CAPE TOWN, (Reuters) – South Africa reeled off their modest victory target of 41 runs early on the fourth day of the second test against Pakistan to clinch the series with a comprehensive nine-wicket triumph at Newlands yesterday.
Opener Dean Elgar scored an unbeaten 24 as the home side added to their victory in Pretoria last month and will be looking to sweep the series in the third match at the Wanderers in Johannesburg, starting on Friday.
The Proteas will have concerns over their top-order batting, however, with opener Aiden Markram not taking to the crease in the second innings with a severely bruised right thigh and Hashim Amla retiring hurt after he was struck on the bicep.
Added to that, middle-order batsman Theunis de Bruyn, deputising for Markram at the top of the order, continued his poor run when he was the only wicket to fall, caught by wicketkeeper Sarfraz Ahmed off seamer Mohammed Abbas for four.
“We played very well,” South Africa captain Faf du Plessis, who was also named man of the match for a first-innings century, said at the post-match presentation.
“There is always something in the wicket here at Newlands and you need to be on form with the bat. We know if we get runs on the board, our bowlers will do the rest.”
Du Plessis felt the key to victory was restricting Pakistan to 177 in their first innings in what was the most difficult time to bat in the test on day one.
“I think day one was moving day in terms of the pitch, but it got easier to bat on and yesterday Pakistan were in a good position to bat on and get a 150 lead and then who knows what happens.
“I still feel there was enough in it for batters and bowlers. At times it was difficult but that’s test cricket.”
POOR START CRITICAL
Pakistan will take positives from a test in which they avoided an innings defeat with a stout batting performance on Saturday to force the contest into a fourth day.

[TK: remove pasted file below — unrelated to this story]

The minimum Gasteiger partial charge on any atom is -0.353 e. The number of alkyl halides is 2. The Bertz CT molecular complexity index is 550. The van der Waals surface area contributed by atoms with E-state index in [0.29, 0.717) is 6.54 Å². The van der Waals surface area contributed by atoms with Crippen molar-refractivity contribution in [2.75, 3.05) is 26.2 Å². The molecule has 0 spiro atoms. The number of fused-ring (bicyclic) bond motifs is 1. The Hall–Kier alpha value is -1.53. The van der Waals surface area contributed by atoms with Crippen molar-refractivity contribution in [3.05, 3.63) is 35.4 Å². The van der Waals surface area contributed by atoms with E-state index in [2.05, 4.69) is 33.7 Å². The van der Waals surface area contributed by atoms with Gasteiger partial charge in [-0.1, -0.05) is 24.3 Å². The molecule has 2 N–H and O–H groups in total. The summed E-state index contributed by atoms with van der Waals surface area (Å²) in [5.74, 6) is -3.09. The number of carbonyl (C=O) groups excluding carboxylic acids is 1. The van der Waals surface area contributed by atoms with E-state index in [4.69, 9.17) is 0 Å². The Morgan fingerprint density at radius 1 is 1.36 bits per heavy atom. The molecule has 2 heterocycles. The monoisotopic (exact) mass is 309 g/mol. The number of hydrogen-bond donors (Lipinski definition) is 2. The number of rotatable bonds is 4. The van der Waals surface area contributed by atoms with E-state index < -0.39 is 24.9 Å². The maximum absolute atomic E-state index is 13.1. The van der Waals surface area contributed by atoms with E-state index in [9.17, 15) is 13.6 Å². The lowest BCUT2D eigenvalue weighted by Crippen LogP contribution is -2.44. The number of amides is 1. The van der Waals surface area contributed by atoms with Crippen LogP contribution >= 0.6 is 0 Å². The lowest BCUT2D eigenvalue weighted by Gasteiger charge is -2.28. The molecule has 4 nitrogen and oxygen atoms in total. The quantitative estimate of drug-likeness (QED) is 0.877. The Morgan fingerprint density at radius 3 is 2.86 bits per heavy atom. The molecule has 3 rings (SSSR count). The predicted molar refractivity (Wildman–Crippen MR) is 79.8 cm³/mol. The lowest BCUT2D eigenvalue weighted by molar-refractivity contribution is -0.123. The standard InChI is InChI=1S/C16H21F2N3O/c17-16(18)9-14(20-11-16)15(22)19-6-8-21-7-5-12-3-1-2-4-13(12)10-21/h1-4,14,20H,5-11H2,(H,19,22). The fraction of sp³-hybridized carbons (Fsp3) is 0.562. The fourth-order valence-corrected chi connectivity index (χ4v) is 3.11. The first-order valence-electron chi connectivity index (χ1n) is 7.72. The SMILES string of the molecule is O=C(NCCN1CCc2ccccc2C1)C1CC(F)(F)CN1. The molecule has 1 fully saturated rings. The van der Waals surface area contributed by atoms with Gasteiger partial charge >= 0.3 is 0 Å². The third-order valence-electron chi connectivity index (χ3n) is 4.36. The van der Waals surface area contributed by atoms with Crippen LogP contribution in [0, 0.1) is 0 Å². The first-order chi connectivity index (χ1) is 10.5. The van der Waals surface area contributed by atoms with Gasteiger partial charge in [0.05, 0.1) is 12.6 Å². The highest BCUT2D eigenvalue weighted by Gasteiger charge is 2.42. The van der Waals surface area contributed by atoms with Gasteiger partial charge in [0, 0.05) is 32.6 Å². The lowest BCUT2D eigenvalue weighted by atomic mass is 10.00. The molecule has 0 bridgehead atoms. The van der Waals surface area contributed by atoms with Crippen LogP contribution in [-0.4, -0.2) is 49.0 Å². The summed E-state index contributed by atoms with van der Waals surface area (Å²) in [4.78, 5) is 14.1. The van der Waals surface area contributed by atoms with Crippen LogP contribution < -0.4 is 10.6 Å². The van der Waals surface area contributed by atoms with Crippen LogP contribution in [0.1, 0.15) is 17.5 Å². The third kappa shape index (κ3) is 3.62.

Shan Masood, Asad Shafiq and Babar Azam all scored half-centuries as Pakistan produced their best day of batting on tour and scored more than 200 runs in an innings for the first time in the series.
They were eventually dismissed for 294, setting their hosts a modest target, which South Africa had hoped to knock off on Saturday but ran out of time and were forced to come back on Sunday.
Pakistan scored 177 in their first innings and were critical of the uneven bounce and cracks on the wicket at the iconic Cape Town venue but South Africa, with Du Plessis scoring 103, replied with 431.
Touring captain Sarfraz admitted a bad start, in which they lost five wickets in the first session, proved their undoing.
“It’s hard to recover if you’re losing five wickets in the first session, but the way our batsmen are batting, that’s how you learn in test cricket,” he said, adding the team would have benefited from more warm-up matches ahead of the first test.
“For me, playing two or three practice matches (is best) but we only played one match here. Our batsmen showed their courage, hopefully we’ll have confidence (into the third test).”